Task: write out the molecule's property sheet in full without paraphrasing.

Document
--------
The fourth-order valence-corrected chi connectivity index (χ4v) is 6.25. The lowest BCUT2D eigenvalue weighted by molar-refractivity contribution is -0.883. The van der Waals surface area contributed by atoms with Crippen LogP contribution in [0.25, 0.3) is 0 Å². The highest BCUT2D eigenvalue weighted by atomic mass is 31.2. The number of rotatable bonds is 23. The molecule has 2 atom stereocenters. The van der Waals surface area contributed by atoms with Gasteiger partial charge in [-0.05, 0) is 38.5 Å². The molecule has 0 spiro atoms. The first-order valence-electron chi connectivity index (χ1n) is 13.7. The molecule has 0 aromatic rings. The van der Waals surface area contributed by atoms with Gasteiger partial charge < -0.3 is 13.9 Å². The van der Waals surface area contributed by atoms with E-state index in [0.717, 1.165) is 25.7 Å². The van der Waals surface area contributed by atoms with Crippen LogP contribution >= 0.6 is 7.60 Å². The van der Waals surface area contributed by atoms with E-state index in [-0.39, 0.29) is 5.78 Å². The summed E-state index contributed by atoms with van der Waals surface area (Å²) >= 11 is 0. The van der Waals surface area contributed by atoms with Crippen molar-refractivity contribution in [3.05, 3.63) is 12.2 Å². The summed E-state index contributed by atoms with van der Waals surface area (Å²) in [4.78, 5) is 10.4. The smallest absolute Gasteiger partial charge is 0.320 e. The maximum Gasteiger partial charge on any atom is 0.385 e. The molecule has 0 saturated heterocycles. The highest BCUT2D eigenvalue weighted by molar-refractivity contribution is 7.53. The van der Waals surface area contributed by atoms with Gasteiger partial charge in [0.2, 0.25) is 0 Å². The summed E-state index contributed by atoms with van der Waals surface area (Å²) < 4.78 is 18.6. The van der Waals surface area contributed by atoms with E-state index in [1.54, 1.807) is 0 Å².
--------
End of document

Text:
The fourth-order valence-corrected chi connectivity index (χ4v) is 6.25. The lowest BCUT2D eigenvalue weighted by molar-refractivity contribution is -0.883. The van der Waals surface area contributed by atoms with Crippen LogP contribution in [0.25, 0.3) is 0 Å². The highest BCUT2D eigenvalue weighted by atomic mass is 31.2. The number of rotatable bonds is 23. The molecule has 2 atom stereocenters. The van der Waals surface area contributed by atoms with Gasteiger partial charge in [-0.05, 0) is 38.5 Å². The molecule has 0 spiro atoms. The first-order valence-electron chi connectivity index (χ1n) is 13.7. The molecule has 0 aromatic rings. The van der Waals surface area contributed by atoms with Gasteiger partial charge < -0.3 is 13.9 Å². The van der Waals surface area contributed by atoms with E-state index in [0.717, 1.165) is 25.7 Å². The van der Waals surface area contributed by atoms with Crippen LogP contribution >= 0.6 is 7.60 Å². The van der Waals surface area contributed by atoms with E-state index in [-0.39, 0.29) is 5.78 Å². The summed E-state index contributed by atoms with van der Waals surface area (Å²) >= 11 is 0. The van der Waals surface area contributed by atoms with Crippen molar-refractivity contribution in [3.05, 3.63) is 12.2 Å². The summed E-state index contributed by atoms with van der Waals surface area (Å²) in [4.78, 5) is 10.4. The smallest absolute Gasteiger partial charge is 0.320 e. The maximum Gasteiger partial charge on any atom is 0.385 e. The molecule has 0 saturated heterocycles. The highest BCUT2D eigenvalue weighted by molar-refractivity contribution is 7.53. The van der Waals surface area contributed by atoms with Gasteiger partial charge in [0.2, 0.25) is 0 Å². The summed E-state index contributed by atoms with van der Waals surface area (Å²) < 4.78 is 18.6. The van der Waals surface area contributed by atoms with E-state index in [1.54, 1.807) is 0 Å².